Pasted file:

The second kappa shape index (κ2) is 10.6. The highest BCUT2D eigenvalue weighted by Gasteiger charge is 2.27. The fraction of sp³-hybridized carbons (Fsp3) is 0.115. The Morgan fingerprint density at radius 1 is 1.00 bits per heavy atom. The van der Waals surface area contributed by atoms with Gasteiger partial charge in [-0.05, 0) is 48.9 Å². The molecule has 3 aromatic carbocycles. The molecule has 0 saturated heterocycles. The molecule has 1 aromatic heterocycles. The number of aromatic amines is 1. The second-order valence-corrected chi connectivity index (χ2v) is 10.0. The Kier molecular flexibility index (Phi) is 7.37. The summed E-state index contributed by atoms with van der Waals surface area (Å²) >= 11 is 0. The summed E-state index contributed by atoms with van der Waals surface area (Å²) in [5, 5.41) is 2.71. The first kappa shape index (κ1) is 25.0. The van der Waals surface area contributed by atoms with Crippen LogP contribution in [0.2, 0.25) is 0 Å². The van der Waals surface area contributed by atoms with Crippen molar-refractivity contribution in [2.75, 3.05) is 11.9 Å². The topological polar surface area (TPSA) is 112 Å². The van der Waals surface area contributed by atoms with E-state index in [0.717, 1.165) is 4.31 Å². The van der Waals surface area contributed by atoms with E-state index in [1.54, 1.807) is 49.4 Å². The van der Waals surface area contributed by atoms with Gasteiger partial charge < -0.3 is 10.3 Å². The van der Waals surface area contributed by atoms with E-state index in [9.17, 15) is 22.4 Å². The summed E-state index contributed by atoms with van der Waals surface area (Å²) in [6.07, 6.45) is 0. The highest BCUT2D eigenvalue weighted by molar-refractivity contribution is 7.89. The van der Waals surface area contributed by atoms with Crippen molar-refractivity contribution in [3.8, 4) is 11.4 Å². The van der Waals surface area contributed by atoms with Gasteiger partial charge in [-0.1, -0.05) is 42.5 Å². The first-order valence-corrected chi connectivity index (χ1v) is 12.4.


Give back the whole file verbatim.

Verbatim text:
The second kappa shape index (κ2) is 10.6. The highest BCUT2D eigenvalue weighted by Gasteiger charge is 2.27. The fraction of sp³-hybridized carbons (Fsp3) is 0.115. The Morgan fingerprint density at radius 1 is 1.00 bits per heavy atom. The van der Waals surface area contributed by atoms with Gasteiger partial charge in [-0.05, 0) is 48.9 Å². The molecule has 3 aromatic carbocycles. The molecule has 0 saturated heterocycles. The molecule has 1 aromatic heterocycles. The number of aromatic amines is 1. The second-order valence-corrected chi connectivity index (χ2v) is 10.0. The Kier molecular flexibility index (Phi) is 7.37. The summed E-state index contributed by atoms with van der Waals surface area (Å²) >= 11 is 0. The summed E-state index contributed by atoms with van der Waals surface area (Å²) in [5, 5.41) is 2.71. The first kappa shape index (κ1) is 25.0. The van der Waals surface area contributed by atoms with Crippen LogP contribution in [0.2, 0.25) is 0 Å². The van der Waals surface area contributed by atoms with Crippen molar-refractivity contribution in [2.75, 3.05) is 11.9 Å². The topological polar surface area (TPSA) is 112 Å². The van der Waals surface area contributed by atoms with E-state index in [0.717, 1.165) is 4.31 Å². The van der Waals surface area contributed by atoms with E-state index in [1.54, 1.807) is 49.4 Å². The van der Waals surface area contributed by atoms with Gasteiger partial charge < -0.3 is 10.3 Å². The van der Waals surface area contributed by atoms with E-state index in [9.17, 15) is 22.4 Å². The summed E-state index contributed by atoms with van der Waals surface area (Å²) in [6.07, 6.45) is 0. The highest BCUT2D eigenvalue weighted by molar-refractivity contribution is 7.89. The van der Waals surface area contributed by atoms with Crippen molar-refractivity contribution in [3.8, 4) is 11.4 Å². The van der Waals surface area contributed by atoms with Gasteiger partial charge in [-0.1, -0.05) is 42.5 Å². The first-order valence-corrected chi connectivity index (χ1v) is 12.4.